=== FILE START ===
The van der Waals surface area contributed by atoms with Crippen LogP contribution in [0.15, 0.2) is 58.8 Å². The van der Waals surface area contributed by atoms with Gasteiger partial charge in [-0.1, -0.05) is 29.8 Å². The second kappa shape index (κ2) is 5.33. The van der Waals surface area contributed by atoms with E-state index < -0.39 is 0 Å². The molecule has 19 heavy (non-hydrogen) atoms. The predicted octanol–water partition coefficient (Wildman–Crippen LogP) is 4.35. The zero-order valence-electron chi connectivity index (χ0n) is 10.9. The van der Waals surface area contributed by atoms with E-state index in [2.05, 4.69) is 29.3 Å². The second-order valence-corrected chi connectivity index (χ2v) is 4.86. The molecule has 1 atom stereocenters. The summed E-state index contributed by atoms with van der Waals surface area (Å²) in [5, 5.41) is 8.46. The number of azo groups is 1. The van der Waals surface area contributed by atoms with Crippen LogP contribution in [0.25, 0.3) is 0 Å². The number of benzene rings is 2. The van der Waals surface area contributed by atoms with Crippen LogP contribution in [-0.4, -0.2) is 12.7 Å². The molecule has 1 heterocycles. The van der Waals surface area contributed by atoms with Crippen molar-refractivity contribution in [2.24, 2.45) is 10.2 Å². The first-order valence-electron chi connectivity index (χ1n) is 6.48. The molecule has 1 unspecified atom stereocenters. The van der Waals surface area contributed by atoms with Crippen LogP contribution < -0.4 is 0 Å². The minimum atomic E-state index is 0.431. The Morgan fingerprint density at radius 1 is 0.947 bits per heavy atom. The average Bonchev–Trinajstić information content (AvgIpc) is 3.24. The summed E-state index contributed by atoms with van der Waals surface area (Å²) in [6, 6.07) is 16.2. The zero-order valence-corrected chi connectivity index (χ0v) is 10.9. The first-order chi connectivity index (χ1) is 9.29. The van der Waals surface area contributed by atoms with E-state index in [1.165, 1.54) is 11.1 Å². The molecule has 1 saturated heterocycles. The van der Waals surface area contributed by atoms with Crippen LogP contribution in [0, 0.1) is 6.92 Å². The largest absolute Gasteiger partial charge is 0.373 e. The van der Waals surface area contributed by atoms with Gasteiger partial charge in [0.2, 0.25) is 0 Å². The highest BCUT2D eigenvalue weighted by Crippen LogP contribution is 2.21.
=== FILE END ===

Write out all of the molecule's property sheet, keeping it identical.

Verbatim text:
The van der Waals surface area contributed by atoms with Crippen LogP contribution in [0.15, 0.2) is 58.8 Å². The van der Waals surface area contributed by atoms with Gasteiger partial charge in [-0.1, -0.05) is 29.8 Å². The second kappa shape index (κ2) is 5.33. The van der Waals surface area contributed by atoms with E-state index < -0.39 is 0 Å². The molecule has 19 heavy (non-hydrogen) atoms. The predicted octanol–water partition coefficient (Wildman–Crippen LogP) is 4.35. The zero-order valence-electron chi connectivity index (χ0n) is 10.9. The van der Waals surface area contributed by atoms with E-state index in [2.05, 4.69) is 29.3 Å². The second-order valence-corrected chi connectivity index (χ2v) is 4.86. The molecule has 1 atom stereocenters. The summed E-state index contributed by atoms with van der Waals surface area (Å²) in [5, 5.41) is 8.46. The number of azo groups is 1. The van der Waals surface area contributed by atoms with Crippen LogP contribution in [0.25, 0.3) is 0 Å². The number of benzene rings is 2. The van der Waals surface area contributed by atoms with Crippen LogP contribution in [-0.4, -0.2) is 12.7 Å². The molecule has 1 heterocycles. The van der Waals surface area contributed by atoms with Crippen molar-refractivity contribution in [2.24, 2.45) is 10.2 Å². The first-order valence-electron chi connectivity index (χ1n) is 6.48. The molecule has 1 unspecified atom stereocenters. The van der Waals surface area contributed by atoms with Crippen LogP contribution < -0.4 is 0 Å². The minimum atomic E-state index is 0.431. The Morgan fingerprint density at radius 1 is 0.947 bits per heavy atom. The average Bonchev–Trinajstić information content (AvgIpc) is 3.24. The summed E-state index contributed by atoms with van der Waals surface area (Å²) in [6, 6.07) is 16.2. The zero-order valence-corrected chi connectivity index (χ0v) is 10.9. The first-order chi connectivity index (χ1) is 9.29. The van der Waals surface area contributed by atoms with E-state index in [1.165, 1.54) is 11.1 Å². The molecule has 1 saturated heterocycles. The van der Waals surface area contributed by atoms with Crippen LogP contribution in [0, 0.1) is 6.92 Å². The largest absolute Gasteiger partial charge is 0.373 e. The van der Waals surface area contributed by atoms with Gasteiger partial charge in [0.2, 0.25) is 0 Å². The highest BCUT2D eigenvalue weighted by Crippen LogP contribution is 2.21.